Priest Backs Allegations of Hysterectomy Abuse

Irwin County Detention Center, Georgia | Google Maps

By Egan Millard
Episcopal News Service

A priest who works to support immigrants detained by U.S. Immigration and Customs Enforcement at a private facility in Georgia says a whistleblower’s account of medical abuse there – including hysterectomies performed without proper consent – is supported by her own interactions with the detainees.

The Rev. Leeann Culbreath

The Rev. Leeann Culbreath, a priest in the Diocese of Georgia, has worked with and advocated for detainees at Irwin County Detention Center in south-central Georgia since 2016 …

The aspect of the [whistleblower’s] complaint that has received the most attention is the report of unusually high rates of hysterectomies performed on detainees, many of whom did not fully understand why the procedure was done or were given conflicting descriptions of what would be done to them, raising a host of ethical concerns. …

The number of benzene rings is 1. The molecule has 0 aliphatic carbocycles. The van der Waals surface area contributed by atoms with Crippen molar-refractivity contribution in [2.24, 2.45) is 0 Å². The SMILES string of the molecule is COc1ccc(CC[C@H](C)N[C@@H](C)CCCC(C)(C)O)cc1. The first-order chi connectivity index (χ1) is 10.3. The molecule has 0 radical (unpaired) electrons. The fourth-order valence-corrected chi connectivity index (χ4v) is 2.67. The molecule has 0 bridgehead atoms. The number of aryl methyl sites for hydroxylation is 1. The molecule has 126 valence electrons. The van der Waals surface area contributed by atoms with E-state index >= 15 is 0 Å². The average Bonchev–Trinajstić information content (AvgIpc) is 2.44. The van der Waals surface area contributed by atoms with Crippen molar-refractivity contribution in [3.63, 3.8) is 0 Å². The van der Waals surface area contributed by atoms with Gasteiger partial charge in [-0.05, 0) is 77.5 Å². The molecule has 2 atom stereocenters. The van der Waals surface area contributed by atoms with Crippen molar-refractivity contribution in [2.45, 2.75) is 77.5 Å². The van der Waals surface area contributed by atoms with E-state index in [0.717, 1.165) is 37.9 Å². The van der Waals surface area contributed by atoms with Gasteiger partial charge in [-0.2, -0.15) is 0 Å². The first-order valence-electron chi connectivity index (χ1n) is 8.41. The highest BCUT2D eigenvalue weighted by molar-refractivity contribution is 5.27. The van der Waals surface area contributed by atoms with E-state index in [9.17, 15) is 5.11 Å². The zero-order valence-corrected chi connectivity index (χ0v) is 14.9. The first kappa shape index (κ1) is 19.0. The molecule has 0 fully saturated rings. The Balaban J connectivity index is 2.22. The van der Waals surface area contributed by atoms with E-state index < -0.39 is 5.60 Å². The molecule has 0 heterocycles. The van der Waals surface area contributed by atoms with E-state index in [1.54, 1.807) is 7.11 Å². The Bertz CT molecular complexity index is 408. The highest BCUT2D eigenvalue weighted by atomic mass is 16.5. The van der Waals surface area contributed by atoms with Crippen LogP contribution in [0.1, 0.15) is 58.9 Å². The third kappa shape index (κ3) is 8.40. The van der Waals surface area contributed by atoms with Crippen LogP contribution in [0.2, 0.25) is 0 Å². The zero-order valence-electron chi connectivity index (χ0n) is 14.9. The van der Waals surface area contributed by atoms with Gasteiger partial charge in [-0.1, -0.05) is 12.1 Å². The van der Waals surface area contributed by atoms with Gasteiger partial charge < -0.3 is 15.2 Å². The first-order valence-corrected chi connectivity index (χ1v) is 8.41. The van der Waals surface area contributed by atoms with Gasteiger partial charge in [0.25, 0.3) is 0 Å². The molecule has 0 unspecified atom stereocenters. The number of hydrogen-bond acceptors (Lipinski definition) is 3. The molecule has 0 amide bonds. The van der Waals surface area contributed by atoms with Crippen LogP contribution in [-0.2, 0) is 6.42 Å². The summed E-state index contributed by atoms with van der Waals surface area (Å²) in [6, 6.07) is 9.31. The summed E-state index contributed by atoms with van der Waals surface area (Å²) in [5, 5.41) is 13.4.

The reports have drawn comparisons to past instances of forced sterilization in the United States and even in Nazi Germany. …

Culbreath visits detainees, building relationships and accompanying them through the tedious and difficult immigration process. Over the years, the detainees have shared their accounts of the “dehumanizing” conditions with her.

“The conditions are abysmal. It’s crowded. It’s dirty,” Culbreath told ENS. She mostly meets with detainees in a separate visiting area, but she has toured the facility and seen the conditions firsthand.

“You’d have 100 women in an open, two-story dorm with maybe four toilets, four shower nozzles, drinking fountains. They don’t even give them water cups. They have to buy those from the commissary if they want a cup for drinking water.”

The meals consist of poor-quality processed foods, with meat once a week and very few fresh vegetables or fruit, detainees have told her. Sometimes there are bugs in the food. Solitary confinement is used for punishment. And the conditions have only worsened since the COVID-19 pandemic hit, she said.

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